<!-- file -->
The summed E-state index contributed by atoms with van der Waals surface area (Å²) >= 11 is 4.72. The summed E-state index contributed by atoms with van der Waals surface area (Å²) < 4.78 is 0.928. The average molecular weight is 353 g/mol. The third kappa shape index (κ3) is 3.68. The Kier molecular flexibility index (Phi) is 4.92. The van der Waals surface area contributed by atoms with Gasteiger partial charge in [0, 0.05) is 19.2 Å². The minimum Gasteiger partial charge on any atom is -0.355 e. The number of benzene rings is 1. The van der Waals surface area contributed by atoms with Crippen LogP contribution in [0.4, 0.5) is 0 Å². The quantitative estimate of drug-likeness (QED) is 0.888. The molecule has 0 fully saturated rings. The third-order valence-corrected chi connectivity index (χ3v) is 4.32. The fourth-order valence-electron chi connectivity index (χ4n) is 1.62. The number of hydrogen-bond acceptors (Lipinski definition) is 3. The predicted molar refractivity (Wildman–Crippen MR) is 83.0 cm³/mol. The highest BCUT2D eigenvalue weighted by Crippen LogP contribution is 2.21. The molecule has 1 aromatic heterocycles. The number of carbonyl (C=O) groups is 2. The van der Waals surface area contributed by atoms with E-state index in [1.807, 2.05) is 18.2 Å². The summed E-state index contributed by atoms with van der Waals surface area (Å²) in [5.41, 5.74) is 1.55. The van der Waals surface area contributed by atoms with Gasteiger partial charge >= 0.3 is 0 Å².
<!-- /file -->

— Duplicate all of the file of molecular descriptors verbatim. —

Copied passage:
The summed E-state index contributed by atoms with van der Waals surface area (Å²) >= 11 is 4.72. The summed E-state index contributed by atoms with van der Waals surface area (Å²) < 4.78 is 0.928. The average molecular weight is 353 g/mol. The third kappa shape index (κ3) is 3.68. The Kier molecular flexibility index (Phi) is 4.92. The van der Waals surface area contributed by atoms with Gasteiger partial charge in [0, 0.05) is 19.2 Å². The minimum Gasteiger partial charge on any atom is -0.355 e. The number of benzene rings is 1. The van der Waals surface area contributed by atoms with Crippen LogP contribution in [0.4, 0.5) is 0 Å². The quantitative estimate of drug-likeness (QED) is 0.888. The molecule has 0 fully saturated rings. The third-order valence-corrected chi connectivity index (χ3v) is 4.32. The fourth-order valence-electron chi connectivity index (χ4n) is 1.62. The number of hydrogen-bond acceptors (Lipinski definition) is 3. The predicted molar refractivity (Wildman–Crippen MR) is 83.0 cm³/mol. The highest BCUT2D eigenvalue weighted by Crippen LogP contribution is 2.21. The molecule has 1 aromatic heterocycles. The number of carbonyl (C=O) groups is 2. The van der Waals surface area contributed by atoms with E-state index in [1.807, 2.05) is 18.2 Å². The summed E-state index contributed by atoms with van der Waals surface area (Å²) in [5.41, 5.74) is 1.55. The van der Waals surface area contributed by atoms with Gasteiger partial charge >= 0.3 is 0 Å².